Skip to content

China Is Studying Russia’s Economic Playbook for Conflict

Eugene Chausovsky

Share this article

Get this article: Download

Moscow’s efforts to deflect Western intervention may be applied to Taiwan.

As tensions flare between China and the United States over Taiwan, most recently over Taiwanese President Tsai Ing-wen’s meeting with U.S. House Speaker Kevin McCarthy in California on April 5, there are growing concerns about the potential for conflict. Such fears have been elevated by Russia’s full-scale invasion of Ukraine in the face of U.S. opposition, a war that Beijing has been closely observing for its own purposes. Like Russia in Ukraine, China sees the United States as the chief force stopping it getting what it wants on this issue.

There have been countless studies over the lessons that Beijing could draw from the Ukraine conflict and apply to its own potential military intervention in Taiwan. But instead of focusing solely on the military dimension of Russia’s war in Ukraine, there is a more subtle—and perhaps more important—element of Moscow’s strategy in the conflict that China could be adapting in its efforts to absorb Taiwan. This element concerns the use of selective economic and diplomatic statecraft to counter any U.S.-led resistance, and Beijing is wasting no time in applying such lessons from the war in Ukraine to build up its own leverage over Taiwan.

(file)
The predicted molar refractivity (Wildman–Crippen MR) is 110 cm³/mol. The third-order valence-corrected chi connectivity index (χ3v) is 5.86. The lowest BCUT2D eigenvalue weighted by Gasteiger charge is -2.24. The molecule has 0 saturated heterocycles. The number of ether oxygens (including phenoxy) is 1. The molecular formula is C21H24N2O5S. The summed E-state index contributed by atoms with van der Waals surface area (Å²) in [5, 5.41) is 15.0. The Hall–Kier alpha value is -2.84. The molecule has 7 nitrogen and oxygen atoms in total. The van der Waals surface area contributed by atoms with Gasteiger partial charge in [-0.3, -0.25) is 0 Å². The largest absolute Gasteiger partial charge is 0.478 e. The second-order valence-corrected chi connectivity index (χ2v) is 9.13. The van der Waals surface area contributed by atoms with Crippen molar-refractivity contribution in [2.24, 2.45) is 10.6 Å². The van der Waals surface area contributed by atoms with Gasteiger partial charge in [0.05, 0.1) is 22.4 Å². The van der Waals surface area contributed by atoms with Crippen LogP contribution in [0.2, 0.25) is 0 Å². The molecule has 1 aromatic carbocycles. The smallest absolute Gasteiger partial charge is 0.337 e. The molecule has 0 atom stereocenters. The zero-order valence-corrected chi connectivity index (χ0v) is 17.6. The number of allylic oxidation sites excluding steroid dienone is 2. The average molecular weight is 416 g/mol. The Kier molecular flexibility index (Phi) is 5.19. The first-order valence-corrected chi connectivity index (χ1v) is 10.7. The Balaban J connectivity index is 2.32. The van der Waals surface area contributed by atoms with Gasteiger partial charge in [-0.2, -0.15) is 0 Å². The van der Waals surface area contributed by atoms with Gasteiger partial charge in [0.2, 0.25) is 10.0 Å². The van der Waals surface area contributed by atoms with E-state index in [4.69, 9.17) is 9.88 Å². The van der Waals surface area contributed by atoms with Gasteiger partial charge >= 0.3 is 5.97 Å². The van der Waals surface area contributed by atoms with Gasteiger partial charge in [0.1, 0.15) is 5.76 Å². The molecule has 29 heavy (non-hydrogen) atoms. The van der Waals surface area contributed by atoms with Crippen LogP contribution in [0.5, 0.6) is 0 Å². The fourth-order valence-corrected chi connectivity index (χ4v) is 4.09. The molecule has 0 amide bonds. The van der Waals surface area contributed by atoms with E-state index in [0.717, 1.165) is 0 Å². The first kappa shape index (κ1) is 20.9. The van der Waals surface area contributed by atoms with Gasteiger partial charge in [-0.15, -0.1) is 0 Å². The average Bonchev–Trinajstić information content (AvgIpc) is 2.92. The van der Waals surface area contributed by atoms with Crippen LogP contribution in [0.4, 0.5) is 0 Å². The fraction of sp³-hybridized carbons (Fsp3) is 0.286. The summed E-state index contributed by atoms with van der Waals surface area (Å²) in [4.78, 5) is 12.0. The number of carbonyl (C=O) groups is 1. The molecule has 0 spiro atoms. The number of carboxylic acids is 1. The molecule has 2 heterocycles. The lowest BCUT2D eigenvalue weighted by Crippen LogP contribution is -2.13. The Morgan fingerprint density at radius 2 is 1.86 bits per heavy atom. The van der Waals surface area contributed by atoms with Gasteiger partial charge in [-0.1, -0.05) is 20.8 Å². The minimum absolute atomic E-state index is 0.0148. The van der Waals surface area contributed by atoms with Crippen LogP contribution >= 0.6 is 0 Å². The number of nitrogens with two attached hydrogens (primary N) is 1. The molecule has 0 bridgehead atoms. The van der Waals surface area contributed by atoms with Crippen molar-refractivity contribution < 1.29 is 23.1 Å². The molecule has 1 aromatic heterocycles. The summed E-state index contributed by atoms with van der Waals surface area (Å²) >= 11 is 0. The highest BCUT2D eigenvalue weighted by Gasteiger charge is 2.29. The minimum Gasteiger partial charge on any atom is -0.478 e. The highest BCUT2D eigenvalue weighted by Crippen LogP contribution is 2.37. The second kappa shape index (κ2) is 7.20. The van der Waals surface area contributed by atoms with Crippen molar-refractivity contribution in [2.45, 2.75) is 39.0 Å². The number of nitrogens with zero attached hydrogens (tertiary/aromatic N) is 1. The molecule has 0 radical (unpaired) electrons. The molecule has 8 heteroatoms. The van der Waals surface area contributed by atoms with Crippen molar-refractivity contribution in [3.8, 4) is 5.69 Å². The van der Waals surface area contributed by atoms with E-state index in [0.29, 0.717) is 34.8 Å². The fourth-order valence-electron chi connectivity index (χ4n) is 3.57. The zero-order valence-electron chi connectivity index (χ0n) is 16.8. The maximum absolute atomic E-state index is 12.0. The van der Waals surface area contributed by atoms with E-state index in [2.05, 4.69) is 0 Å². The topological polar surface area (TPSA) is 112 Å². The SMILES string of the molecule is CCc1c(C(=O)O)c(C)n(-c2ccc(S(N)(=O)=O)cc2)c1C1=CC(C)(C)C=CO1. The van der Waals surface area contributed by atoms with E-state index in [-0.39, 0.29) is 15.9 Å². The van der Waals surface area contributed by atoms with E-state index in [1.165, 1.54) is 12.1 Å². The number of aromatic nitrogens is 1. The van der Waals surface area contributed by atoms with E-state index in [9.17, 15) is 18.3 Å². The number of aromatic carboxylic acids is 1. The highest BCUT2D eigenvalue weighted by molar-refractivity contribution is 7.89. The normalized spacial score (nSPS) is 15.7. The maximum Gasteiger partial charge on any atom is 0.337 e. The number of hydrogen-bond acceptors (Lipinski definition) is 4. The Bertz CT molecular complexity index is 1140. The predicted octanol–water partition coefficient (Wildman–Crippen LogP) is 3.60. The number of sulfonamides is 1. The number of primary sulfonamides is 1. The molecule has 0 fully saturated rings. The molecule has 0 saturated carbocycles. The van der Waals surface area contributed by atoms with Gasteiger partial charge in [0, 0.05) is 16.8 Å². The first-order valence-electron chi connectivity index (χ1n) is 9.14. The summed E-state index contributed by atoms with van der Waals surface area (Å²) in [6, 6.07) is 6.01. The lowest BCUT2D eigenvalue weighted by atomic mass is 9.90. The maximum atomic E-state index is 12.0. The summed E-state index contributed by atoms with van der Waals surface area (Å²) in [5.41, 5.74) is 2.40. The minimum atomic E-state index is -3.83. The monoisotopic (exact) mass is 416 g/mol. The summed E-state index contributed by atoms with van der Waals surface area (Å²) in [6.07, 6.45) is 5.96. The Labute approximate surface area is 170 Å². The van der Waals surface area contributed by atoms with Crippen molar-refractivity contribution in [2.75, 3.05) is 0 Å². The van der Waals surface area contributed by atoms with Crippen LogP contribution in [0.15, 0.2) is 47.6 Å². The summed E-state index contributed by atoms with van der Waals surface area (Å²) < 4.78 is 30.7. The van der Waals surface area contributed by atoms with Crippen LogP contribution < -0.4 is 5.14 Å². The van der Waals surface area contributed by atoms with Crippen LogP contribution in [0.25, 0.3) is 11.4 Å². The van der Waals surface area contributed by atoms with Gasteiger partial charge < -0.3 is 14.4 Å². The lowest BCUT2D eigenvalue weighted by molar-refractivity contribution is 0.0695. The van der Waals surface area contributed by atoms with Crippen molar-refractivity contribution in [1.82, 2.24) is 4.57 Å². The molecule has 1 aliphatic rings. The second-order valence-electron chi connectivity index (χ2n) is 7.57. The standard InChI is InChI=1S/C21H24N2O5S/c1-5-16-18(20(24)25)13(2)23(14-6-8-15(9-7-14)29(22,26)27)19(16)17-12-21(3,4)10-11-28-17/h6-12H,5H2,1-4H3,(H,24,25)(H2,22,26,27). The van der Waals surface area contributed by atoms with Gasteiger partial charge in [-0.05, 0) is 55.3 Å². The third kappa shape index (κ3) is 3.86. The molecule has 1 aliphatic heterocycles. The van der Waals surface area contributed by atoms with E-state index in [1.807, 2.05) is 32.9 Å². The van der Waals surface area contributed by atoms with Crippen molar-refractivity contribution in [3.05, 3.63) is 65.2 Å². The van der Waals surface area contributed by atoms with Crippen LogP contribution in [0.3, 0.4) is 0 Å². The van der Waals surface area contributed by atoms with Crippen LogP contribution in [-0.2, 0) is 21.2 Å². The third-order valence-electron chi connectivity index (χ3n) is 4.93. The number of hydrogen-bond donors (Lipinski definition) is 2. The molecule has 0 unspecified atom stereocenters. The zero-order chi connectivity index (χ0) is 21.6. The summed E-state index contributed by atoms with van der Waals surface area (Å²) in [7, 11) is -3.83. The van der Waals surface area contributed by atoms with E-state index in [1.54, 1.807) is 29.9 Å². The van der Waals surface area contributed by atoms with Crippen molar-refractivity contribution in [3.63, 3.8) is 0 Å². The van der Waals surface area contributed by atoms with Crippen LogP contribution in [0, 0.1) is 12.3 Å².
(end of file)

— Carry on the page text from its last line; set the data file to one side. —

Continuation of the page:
Russia’s invasion of Ukraine has demonstrated two particularly relevant facets of U.S. strategy. The first is U.S. support of Ukraine, primarily in the form of military backing via weapons shipments and logistical assistance, as well as in broader political and economic terms. Such support has been maintained over the course of the prolonged conflict, with the United States and its NATO allies sustaining and even increasing various forms of aid for Ukraine over the past year. This has served to slow down and even reverse some of Russia’s territorial gains, while proving to Moscow that Western solidarity with Ukraine is not easily broken.

Read the rest in Foreign Policy.